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3 Easy Ways To Embrace The Mediterranean Lifestyle This Holiday Season

Eliza Sullivan
December 14, 2020
Eliza Sullivan
mbg Nutrition & Health Writer
By Eliza Sullivan
mbg Nutrition & Health Writer
Eliza Sullivan is a food writer and SEO editor at mindbodygreen. She writes about food, recipes, and nutrition—among other things. She studied journalism at Boston University.
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Image by lechatnoir / iStock
December 14, 2020

The wide world of diet trends is full of limitations and restrictions, and that's likely why the Mediterranean diet, with its mindset of moderation and simplicity, has become so popular. Consistently ranked as a top diet for health and beyond, the adaptable eating style prioritizes whole foods, healthy fats, and lots of colorful produce.

That said, if you only focus on eating Mediterranean diet macros, you'll miss out on many of the health-supporting habits of people who live in this region.

The immense popularity of this eating style originated with a study that became known as the Seven Countries Study1. Beginning in the 1950s, this study observed how diet affects heart disease risk in—you guessed it—seven countries: the United States, the Netherlands, Finland, Yugoslavia, Italy, Greece, and Japan. While they found the risk was lowest in Italy and Greece—the Mediterranean countries—the researchers could only partially attribute the health benefits to diet: After all, while nutrition is crucial, health is more than just what we eat.

The work of Dan Buettner, establishing what he's termed "Blue Zones"—those areas of the world where people live the longest and the healthiest—is further evidence that it's important to take a holistic view of the lifestyles in these regions. Of the five areas Buettner noted as hot spots of longevity, two rest among the Mediterranean. His work has also highlighted common longevity-promoting habits of people across the Blue Zones—ones that aren't restricted to dietary choices but expand into lifestyle.

So whether you're already an avid follower of a Mediterranean diet or you're simply looking for a few ways to support your health this holiday season, consider some key components of the Mediterranean diet—or Mediterranean lifestyle, if you will—that extend outside the kitchen:

1. Get yourself moving.

You don't need to do a rigorous home workout or an intense long run: Simply add walking to your day. In many of the cultures surrounding the Mediterranean, walking everywhere is the norm. While social distancing means we have to be mindful of where we take our walks right now, and the weather may not encourage a stroll, it's still a worthwhile endeavor during the colder months.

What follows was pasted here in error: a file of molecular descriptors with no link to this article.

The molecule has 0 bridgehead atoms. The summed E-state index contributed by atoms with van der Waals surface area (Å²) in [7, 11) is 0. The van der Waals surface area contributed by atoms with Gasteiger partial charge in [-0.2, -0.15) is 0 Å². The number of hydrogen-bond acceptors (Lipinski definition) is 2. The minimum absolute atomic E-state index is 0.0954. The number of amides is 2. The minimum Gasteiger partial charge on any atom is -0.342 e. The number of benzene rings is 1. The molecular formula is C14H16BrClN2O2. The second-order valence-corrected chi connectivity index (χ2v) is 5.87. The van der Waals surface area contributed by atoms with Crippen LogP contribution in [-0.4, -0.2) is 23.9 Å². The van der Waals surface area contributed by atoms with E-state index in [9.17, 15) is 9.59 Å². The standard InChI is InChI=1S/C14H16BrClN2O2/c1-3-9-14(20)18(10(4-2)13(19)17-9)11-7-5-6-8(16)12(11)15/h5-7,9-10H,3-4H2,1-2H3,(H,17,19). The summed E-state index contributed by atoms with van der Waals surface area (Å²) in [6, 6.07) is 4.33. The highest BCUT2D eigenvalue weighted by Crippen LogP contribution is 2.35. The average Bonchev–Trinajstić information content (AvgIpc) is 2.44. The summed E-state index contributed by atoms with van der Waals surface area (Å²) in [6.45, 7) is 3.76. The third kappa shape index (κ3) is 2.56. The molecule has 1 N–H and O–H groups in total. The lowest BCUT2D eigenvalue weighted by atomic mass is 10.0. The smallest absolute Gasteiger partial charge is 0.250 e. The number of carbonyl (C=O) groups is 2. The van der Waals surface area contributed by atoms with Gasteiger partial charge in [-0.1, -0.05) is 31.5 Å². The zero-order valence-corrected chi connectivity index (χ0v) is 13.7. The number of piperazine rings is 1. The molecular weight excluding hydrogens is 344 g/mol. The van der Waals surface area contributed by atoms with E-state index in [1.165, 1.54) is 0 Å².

Consider simple options, like walking to get groceries or using a walk as an opportunity to see some of the festive decorations in your neighborhood.

2. Find ways to connect with others.

Another key component of the lifestyle in Mediterranean regions is eating together—meal times are a social event and a lingering experience. Again, the 2020 holiday season won't be characterized by large gatherings, but thankfully, this year has also seen almost every generation get on board with video conferencing.

While you may be tiring of video calls, finding ways to make joyful, seasonal events happen is worth a try—after all, virtual chats with family and friends will certainly feel different from your morning meetings. Take these calls to an even more festive level by including a culinary component: Pick a recipe and spending a video call cooking along with your friends or family (bonus points if it's a Mediterranean diet update on a family favorite).

3. Practice mindful eating.

Consider two mindful eating practices: Limit snacking between meals, and eat slowly, without distractions (other than your in-person or virtual dining companions, of course). Besides your video chat, consider this an invitation to turn off all your screens and focus on your delicious food.

Mindfulness can also apply to the prep part of your meal—cooking for yourself is the name of the game in the Mediterranean kitchen, including as much as possible from scratch (like making your own pasta and bread).

While we mostly talk about the Mediterranean diet as just that, a diet, it's important to consider the influence that lifestyle has on overall health. Let those regions be an inspiration for your behavior in and out of the kitchen. After all, approaching health from a holistic point of view can have a ripple effect of benefits.

Eliza Sullivan author page.
Eliza Sullivan
mbg Nutrition & Health Writer

Eliza Sullivan is an SEO Editor at mindbodygreen, where she writes about food, recipes, and nutrition—among other things. She received a B.S. in journalism and B.A. in english literature with honors from Boston University, and she has previously written for Boston Magazine,, and SUITCASE magazine.